For Company A, we accessed their most recent 10-K filing from 2019 on EDGAR. After verifying that both net income and shareholder’s equity are positive, we computed the following ratios:

Market Capitalization: To calculate this ratio, we need the most recent stock price of Company A, which can be found by searching online. The market capitalization is the product of the stock price and the total number of outstanding shares.

Market-to-Book Ratio: The numerator for this ratio is the market capitalization of Company A, obtained as explained above.

ROE: ROE measures the profitability of a company by evaluating the return generated on shareholder’s equity. It is calculated by dividing net income by shareholder’s equity.

Long-Term Debt-Equity Ratio: This ratio provides insights into the financial leverage of a company. It is calculated by dividing long-term debt by shareholder’s equity.

Current Ratio: The current ratio assesses the liquidity of a company by comparing its current assets to its current liabilities. It is computed by dividing current assets by current liabilities.

### Company B

Similarly, we selected a competitor of Company A, Company B, and performed the same analysis on their most recent 10-K filing from 2019. We computed the above-mentioned ratios for Company B and will now compare the results between the two companies.

Comparative Analysis:

Upon comparing the performance ratios of Company A and Company B, several notable observations can be made:

Market-to-Book Ratio: The market-to-book ratio indicates how the market values a company relative to its book value. A higher ratio suggests that the market has a more favorable perception of the company’s growth prospects and assets (Team, 2023). By comparing the market-to-book ratios of Company A and Company B, we can determine which company is preferred by investors.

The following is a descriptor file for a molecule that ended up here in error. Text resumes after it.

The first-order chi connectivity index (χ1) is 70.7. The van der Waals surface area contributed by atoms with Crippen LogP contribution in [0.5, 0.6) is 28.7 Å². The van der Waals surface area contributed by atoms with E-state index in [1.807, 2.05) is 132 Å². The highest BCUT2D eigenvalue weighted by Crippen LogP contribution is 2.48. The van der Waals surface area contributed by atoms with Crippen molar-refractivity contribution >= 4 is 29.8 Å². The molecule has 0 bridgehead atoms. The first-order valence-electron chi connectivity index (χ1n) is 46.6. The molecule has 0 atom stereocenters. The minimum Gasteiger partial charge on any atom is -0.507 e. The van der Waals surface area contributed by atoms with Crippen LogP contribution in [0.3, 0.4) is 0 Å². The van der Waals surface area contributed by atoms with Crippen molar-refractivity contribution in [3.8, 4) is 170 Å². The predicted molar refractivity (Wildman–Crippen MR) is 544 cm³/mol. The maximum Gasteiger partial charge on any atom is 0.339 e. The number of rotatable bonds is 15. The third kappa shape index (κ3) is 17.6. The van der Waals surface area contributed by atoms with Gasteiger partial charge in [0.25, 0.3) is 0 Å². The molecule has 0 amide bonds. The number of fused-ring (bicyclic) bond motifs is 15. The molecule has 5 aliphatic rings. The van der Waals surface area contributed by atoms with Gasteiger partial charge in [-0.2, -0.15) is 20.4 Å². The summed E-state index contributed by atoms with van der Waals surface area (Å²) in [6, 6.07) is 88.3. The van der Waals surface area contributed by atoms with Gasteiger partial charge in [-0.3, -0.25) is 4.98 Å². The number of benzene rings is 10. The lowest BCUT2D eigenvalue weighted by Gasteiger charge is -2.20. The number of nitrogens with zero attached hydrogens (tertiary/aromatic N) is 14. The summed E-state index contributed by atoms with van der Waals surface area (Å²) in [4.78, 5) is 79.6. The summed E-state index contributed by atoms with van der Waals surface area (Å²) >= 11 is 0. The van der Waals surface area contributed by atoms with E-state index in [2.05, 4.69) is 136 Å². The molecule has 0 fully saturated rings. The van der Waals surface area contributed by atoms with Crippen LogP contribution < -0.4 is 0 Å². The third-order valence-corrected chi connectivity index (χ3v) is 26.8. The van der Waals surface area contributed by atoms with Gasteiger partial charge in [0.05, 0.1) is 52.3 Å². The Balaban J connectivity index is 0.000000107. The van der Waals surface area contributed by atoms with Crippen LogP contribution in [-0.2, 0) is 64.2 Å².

Long-Term Debt-Equity Ratio: This ratio provides insights into the financial leverage of a company. A higher long-term debt-equity ratio implies that a company has a greater reliance on debt financing. Comparing this ratio between the two companies can help determine which company has a higher level of debt.

ROE: The return on equity measures how effectively a company generates profits from the shareholders’ investments. A higher ROE indicates that the company is more efficient at utilizing shareholder capital to generate returns (Furhmann, 2022). Comparing the ROEs of Company A and Company B can reveal which company is more profitable for shareholders.

### Conclusion

Through the comparative analysis of the performance ratios of Company A and Company B, we can gain valuable insights into their financial positions, market perception, profitability, and liquidity. By evaluating metrics such as market-to-book ratio, long-term debt-equity ratio, and ROE, we can assess the relative strengths and weaknesses of these companies. This analysis helps understand the story between the two competitors, including market preference, debt levels, and profitability for shareholders.

### References

Bloomenthal, A. (2023). Financial Ratio Analysis: Definition, Types, Examples, and How to Use. Investopedia. https://www.investopedia.com/terms/r/ratioanalysis.asp

Furhmann, R. (2022). How to Calculate Return on Equity (ROE). Investopedia. https://www.investopedia.com/ask/answers/070914/how-do-you-calculate-return-equity-roe.asp

Team, C. (2023). Market to Book Ratio. Corporate Finance Institute. https://corporatefinanceinstitute.com/resources/valuation/market-to-book-ratio-price-book/

Calculator

Total price:\$26
Our features